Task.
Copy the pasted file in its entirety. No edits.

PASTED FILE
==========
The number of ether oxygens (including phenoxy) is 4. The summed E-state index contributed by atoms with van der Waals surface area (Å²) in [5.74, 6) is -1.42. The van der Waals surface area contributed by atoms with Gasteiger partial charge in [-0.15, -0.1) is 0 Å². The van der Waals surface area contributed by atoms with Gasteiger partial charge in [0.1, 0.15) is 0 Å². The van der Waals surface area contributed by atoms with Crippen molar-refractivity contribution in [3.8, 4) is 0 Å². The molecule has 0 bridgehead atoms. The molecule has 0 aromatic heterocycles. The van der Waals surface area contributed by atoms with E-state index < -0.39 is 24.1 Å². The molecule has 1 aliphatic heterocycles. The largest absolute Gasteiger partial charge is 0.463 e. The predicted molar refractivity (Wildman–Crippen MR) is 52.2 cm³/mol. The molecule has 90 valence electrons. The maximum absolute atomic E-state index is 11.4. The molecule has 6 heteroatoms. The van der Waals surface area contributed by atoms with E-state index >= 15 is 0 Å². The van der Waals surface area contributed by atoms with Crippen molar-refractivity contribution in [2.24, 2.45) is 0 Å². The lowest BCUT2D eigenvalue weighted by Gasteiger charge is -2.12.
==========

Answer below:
The number of ether oxygens (including phenoxy) is 4. The summed E-state index contributed by atoms with van der Waals surface area (Å²) in [5.74, 6) is -1.42. The van der Waals surface area contributed by atoms with Gasteiger partial charge in [-0.15, -0.1) is 0 Å². The van der Waals surface area contributed by atoms with Gasteiger partial charge in [0.1, 0.15) is 0 Å². The van der Waals surface area contributed by atoms with Crippen molar-refractivity contribution in [3.8, 4) is 0 Å². The molecule has 0 bridgehead atoms. The molecule has 0 aromatic heterocycles. The van der Waals surface area contributed by atoms with E-state index < -0.39 is 24.1 Å². The molecule has 1 aliphatic heterocycles. The largest absolute Gasteiger partial charge is 0.463 e. The predicted molar refractivity (Wildman–Crippen MR) is 52.2 cm³/mol. The molecule has 90 valence electrons. The maximum absolute atomic E-state index is 11.4. The molecule has 6 heteroatoms. The van der Waals surface area contributed by atoms with E-state index >= 15 is 0 Å². The van der Waals surface area contributed by atoms with Crippen molar-refractivity contribution in [2.24, 2.45) is 0 Å². The lowest BCUT2D eigenvalue weighted by Gasteiger charge is -2.12.